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Having a few doubts about becoming A+ certified.

I've been studying for my A+ certification from a 50 dollar book, I thought this was enough (I feel that it is enough), but the other day I got a call from a PC institute called New Horizon which offers A+ certification and Netwok+ certification in a course that lasts 2 months and costs 3,500 or so dollars. This threw me for a loop. The reason why is because the person who contacted me from New Horizon told me getting certified just from studying the book I have in my posession won't be sufficient- In my defense, I have three computers around that I mess around with, and I've fixed them up numerous times, other people's computers too. All other studying options seem so pricy, and I'm utilizing the cheapest one. Is it enough? I've taken dozens of A+ prep exams on the net and I do great.

oh, and where are good places that A+ certified technicians get to work and what are the wages, I'd like to work with PC's thoughout college. I apologize for the length of this post, but I'm genuinely worried.

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Comments
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Papers

Certification is the paper trail that places a value on training and education. If you don't have it, don't expect a free pass unless having experience. You can use the book all you want and then pay to take some A+ test or short course for a test so you can have that under your belt and continue to any other level. Of course taking the test is yet another expense. All these other venues basically are offering a test at the end of the training/eduction period. Look at your options and what's available to you. If you don't have some real paperwork saying you're "certificated" or some way to prove it, its all a waste of time, they basically don't have any value to an employer or acknowledged as a true certification process.

tada -----Willy Happy

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hmm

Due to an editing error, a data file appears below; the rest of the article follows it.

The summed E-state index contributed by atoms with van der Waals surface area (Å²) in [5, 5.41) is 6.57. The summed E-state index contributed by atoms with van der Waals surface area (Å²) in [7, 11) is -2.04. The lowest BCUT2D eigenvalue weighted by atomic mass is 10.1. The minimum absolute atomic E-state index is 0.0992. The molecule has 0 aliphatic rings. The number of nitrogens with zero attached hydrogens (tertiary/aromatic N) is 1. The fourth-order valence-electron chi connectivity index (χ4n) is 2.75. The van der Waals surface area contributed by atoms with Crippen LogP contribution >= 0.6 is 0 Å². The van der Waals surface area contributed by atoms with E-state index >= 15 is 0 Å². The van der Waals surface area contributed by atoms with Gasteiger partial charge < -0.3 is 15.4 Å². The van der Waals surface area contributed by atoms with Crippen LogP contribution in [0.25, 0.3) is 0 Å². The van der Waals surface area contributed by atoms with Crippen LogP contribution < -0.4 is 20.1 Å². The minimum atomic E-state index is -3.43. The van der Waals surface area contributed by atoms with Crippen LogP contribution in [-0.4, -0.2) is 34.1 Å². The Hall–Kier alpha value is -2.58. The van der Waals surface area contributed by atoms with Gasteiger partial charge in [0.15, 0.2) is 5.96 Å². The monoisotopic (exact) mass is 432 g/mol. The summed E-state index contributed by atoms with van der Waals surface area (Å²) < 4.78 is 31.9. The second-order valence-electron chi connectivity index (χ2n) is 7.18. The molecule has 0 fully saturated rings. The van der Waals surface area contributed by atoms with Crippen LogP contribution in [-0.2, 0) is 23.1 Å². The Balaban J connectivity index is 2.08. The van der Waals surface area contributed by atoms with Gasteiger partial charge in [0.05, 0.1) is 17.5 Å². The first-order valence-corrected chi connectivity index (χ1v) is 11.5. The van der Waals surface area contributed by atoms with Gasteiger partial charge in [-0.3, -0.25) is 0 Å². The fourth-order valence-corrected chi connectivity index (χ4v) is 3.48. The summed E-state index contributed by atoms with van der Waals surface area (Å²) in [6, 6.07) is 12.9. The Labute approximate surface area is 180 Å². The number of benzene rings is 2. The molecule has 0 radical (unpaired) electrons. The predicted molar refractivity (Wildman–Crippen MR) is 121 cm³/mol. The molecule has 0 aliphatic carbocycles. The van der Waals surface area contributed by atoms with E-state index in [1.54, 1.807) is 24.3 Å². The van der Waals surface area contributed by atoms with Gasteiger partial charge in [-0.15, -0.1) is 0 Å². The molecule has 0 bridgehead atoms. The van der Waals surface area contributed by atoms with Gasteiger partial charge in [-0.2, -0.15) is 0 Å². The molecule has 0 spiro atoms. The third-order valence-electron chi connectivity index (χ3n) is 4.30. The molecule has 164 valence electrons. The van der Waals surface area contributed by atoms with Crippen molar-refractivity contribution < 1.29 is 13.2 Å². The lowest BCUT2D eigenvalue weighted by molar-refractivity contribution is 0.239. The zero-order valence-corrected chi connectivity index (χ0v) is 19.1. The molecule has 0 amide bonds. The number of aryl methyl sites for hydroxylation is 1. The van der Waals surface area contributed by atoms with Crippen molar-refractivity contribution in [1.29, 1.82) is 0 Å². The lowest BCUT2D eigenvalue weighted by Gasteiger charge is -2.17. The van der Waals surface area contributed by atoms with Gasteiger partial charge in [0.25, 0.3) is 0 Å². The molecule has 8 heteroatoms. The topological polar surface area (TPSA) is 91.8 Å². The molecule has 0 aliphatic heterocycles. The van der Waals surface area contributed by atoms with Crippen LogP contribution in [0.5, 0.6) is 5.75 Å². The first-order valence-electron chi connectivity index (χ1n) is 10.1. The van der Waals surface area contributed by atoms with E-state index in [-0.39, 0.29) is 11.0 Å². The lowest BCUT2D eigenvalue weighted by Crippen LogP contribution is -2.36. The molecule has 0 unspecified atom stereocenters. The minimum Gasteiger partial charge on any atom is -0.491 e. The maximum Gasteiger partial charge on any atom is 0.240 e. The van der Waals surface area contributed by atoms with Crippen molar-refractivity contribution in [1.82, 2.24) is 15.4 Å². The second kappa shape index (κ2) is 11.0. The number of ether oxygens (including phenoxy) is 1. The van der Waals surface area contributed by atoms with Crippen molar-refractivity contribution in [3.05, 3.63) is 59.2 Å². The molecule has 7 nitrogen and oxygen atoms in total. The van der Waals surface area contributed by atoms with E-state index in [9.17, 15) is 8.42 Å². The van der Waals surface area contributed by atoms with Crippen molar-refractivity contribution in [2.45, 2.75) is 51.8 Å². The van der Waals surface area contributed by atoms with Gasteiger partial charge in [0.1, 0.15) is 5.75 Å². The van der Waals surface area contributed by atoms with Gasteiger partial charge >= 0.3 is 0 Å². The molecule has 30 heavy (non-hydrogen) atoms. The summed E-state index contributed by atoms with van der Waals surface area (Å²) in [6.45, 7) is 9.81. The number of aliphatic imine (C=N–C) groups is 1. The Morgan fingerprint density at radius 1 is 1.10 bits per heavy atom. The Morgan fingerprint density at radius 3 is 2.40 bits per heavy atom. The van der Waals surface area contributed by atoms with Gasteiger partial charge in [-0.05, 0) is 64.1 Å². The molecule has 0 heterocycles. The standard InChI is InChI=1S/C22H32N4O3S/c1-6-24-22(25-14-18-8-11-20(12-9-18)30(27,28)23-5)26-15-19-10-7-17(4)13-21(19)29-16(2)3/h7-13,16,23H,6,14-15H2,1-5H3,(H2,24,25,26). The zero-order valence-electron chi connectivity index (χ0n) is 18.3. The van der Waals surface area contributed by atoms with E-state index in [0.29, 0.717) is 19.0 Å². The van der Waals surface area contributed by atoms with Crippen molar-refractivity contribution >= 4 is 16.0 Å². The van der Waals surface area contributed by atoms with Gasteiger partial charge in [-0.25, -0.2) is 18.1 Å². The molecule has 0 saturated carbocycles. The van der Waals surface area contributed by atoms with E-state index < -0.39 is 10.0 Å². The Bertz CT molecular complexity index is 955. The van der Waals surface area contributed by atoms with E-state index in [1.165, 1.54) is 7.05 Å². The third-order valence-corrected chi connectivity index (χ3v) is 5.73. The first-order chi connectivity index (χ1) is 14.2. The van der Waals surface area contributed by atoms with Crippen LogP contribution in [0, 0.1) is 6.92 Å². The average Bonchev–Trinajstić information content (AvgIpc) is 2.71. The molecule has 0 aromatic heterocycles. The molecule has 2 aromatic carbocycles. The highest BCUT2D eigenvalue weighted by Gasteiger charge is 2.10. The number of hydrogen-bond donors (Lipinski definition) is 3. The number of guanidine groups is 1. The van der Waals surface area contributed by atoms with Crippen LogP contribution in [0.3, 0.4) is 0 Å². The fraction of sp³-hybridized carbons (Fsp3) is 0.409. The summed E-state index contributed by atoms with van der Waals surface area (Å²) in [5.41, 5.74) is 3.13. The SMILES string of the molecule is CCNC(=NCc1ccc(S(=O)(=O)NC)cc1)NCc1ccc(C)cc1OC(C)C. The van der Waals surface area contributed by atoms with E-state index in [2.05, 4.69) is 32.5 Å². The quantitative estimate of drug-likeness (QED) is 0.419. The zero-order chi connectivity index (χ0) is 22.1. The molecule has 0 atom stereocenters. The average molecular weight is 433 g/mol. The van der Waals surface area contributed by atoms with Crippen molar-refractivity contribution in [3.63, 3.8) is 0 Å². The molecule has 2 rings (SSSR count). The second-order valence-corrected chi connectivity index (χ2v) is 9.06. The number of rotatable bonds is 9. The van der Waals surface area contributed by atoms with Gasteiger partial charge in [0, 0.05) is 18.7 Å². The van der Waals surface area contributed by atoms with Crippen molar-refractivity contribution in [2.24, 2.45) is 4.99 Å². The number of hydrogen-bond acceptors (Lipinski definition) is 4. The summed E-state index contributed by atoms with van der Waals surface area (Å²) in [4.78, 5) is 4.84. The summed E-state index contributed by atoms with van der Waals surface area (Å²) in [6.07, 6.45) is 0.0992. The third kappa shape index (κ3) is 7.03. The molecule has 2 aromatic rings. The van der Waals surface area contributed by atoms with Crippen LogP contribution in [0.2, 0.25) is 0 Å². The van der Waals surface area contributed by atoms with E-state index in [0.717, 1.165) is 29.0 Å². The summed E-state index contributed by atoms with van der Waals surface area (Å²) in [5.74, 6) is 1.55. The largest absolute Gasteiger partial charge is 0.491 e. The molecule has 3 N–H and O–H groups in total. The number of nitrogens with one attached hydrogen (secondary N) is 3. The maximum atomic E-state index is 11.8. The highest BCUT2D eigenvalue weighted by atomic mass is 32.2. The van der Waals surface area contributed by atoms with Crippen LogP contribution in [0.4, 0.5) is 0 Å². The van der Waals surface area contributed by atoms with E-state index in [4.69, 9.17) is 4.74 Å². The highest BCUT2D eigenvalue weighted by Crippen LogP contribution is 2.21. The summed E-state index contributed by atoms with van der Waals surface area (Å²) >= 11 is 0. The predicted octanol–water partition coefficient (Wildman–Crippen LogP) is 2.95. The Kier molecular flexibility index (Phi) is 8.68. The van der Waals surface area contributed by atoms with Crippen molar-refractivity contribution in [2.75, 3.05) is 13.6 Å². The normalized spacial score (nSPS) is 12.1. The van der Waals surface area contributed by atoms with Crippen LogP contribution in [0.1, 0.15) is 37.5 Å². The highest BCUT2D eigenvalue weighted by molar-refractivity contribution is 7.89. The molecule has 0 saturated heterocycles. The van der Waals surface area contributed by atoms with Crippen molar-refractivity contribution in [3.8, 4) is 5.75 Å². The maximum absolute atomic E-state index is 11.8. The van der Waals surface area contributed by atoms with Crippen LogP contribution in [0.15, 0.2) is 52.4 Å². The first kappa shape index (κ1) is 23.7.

No, no, I'm definitely getting certified. I was just having doubts because the New Horizon representative told me my method of studying wasn't enough, and I feel that it is.

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Just do the exam and see.

No need to worry yet, I'd say.

Kees

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A+ is a joke and New Horizons is scamming you

A+ certification is what HR people use to weed out the most clueless job applicants. Hands-on experience is the most important thing, which you say you have. The study material will help you learn about older hardware and software that predates your experience. A+ likes to ask old tech questions. By all means get the cert but realize that it's only to get your foot in the door.

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A+ cert isn't worth $3500+

I haven't looked around much at entry level IT jobs, but an A+ cert is one of the most basic certifications you can get. It only represents about 6 months of training. There are a lot of people who dabble in computers who could pass the exam if they took it. It doesn't hurt to have it because some employers don't have the time to see whether you have said skills, but don't expect it to impress too many people especially in the current economy where you are going to be competing with many job applicants for jobs.